Characters speak with conviction


POSTED: Sunday, November 15, 2009

The experiences of a young Okinawan-American teaching English in Okinawa become the vehicle for an entertaining and even-handed look at the impact of the U.S. military in the region in Kumu Kahua's production of Jon Shirota's “;Voices of Okinawa.”;

Tyler Tanabe gives “;Voices”; a solid foundation in the central role of Okinawan-American Kama Hutchins, a graduate student supporting himself teaching English as a second language while performing research for his degree. Hutchins risks the wrath of his language school supervisor when he asks his students to improve their English by talking about themselves rather than simply reciting textbook phrases.





        » Where: Kumu Kahua Theatre, 46 Merchant St.

» When: 8 p.m. Thursdays through Saturdays and 2 p.m. Sundays through Dec. 6. No show Nov. 26.


» Cost: $16; discounts available


» Info: 536-4441 or www.kumukahua.org




The students talk about their experiences with American military personnel.

Hawaii stage veteran Dann Seki gets the action off to a great start with his portrayal of a barber who encounters Americans as customers; Seki is a masterful actor and does a great job voicing the customers as well as the barber. Stu Hirayama and Aya Ohara are delightful playing a couple caught on the cusp of the two cultures. She works with American women on one of the bases and wishes her husband would romance her American style; his idea of “;romance”; is his wife bringing him a beer when he wants one.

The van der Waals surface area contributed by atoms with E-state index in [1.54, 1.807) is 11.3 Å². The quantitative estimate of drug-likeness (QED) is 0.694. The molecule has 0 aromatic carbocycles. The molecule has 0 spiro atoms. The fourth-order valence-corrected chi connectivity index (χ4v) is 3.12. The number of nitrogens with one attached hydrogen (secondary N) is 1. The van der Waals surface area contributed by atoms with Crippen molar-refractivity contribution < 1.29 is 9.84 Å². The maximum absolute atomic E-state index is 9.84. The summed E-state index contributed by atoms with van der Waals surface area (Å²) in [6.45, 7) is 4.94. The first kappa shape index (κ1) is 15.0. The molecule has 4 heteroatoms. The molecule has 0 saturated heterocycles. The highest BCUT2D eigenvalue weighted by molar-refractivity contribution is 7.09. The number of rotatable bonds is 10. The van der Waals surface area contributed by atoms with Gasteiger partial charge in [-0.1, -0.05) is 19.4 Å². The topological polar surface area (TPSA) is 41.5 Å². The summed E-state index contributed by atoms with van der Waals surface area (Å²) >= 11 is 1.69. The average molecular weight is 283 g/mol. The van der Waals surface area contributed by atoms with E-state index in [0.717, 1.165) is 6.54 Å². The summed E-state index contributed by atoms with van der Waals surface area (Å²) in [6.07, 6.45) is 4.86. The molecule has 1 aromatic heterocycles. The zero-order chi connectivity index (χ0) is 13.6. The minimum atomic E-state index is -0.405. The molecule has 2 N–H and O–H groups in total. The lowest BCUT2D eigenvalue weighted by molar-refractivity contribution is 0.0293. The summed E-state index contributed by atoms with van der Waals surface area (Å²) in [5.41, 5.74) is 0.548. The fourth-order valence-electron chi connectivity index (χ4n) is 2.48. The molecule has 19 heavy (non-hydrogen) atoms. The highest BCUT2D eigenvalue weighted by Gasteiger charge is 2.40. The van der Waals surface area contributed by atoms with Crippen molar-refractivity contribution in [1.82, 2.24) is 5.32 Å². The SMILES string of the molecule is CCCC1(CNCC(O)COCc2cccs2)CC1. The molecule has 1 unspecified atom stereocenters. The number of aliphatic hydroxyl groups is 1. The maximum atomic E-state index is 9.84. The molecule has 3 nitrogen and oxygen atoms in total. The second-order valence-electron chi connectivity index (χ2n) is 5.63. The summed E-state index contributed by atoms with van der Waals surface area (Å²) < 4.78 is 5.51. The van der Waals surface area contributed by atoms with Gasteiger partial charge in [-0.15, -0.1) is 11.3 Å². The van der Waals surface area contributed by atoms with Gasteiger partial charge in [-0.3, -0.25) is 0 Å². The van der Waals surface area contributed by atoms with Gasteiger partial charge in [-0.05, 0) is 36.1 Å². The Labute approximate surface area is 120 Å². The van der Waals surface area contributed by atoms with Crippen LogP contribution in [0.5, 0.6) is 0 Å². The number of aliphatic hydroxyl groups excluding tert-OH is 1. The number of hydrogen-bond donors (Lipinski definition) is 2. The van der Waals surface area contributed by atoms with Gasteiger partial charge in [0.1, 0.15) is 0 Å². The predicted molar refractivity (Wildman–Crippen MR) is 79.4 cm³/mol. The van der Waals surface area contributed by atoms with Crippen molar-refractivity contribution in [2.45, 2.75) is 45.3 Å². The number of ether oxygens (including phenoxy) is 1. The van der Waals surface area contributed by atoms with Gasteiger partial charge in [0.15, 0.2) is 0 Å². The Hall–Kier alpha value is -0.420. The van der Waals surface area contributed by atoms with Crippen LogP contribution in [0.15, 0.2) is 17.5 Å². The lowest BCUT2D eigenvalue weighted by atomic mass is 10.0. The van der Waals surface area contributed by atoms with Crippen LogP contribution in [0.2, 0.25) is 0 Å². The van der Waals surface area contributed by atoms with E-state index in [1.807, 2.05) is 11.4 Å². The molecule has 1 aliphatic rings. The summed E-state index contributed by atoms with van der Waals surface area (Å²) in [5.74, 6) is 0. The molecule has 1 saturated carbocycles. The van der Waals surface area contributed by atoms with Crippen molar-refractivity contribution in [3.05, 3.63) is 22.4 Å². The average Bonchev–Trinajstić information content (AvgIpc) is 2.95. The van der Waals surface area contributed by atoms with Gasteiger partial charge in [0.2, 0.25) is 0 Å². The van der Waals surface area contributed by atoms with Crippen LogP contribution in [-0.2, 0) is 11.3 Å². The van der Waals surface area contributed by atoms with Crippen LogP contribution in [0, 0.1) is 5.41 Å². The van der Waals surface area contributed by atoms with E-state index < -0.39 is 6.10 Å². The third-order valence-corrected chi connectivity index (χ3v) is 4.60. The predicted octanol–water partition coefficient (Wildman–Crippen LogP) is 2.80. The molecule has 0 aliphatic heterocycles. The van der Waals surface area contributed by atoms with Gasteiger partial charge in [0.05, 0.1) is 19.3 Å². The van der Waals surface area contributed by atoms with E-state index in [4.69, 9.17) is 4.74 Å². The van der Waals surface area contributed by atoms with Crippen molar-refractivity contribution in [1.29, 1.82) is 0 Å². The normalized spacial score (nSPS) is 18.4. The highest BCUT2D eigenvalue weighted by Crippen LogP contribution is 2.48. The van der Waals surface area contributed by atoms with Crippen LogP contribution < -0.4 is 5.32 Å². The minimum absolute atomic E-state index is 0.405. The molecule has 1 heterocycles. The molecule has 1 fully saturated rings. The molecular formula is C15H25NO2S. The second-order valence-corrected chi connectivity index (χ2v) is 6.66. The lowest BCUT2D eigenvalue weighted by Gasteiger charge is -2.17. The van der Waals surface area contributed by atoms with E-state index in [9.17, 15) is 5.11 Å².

Daniel Akiyama also stands out as a shy newspaper delivery boy who has become the foster son of a childless American general and his wife; the young man must choose between accepting his foster father's sponsorship at a military academy or keeping his Japanese citizenship.

Julia Nakamoto stars in the starkest and most gripping scene as a student who tearfully reveals she was kidnapped and raped by a soldier. Lighting designer Daniel Sakimura pins Nakamoto in a harsh pillar of light that isolates even as the rest of the cast responds in character to her tale.

The throughline theme blurs here for an true-to-life reason. Because the victim can't identify the man, the American military is not to blame if he goes unpunished; this would be a different story if she identified the man and his superiors refused to turn him over to civilian authorities for trial. As for the act itself, it would be no less heinous if the rapist had been an American service man on leave, a civilian foreigner, a Japanese national or an Okinawan.

“;Voices”; becomes formulaic when Hutchins' disapproving superior accompanies him on a trip to his ancestral village and becomes his love interest.

And what are the odds that a visiting Okinawan-American would discover out of the blue that he has the authority to lease out—and in doing so destroy—the farm that his ancestors' hard work in Hawaii paid for?

However improbable, Hutchins' discovery raises the stakes in the story. On the other hand, scenes in which the characters speak Japanese and/or Okinawan add cultural authenticity but exclude most Americans from the conversation.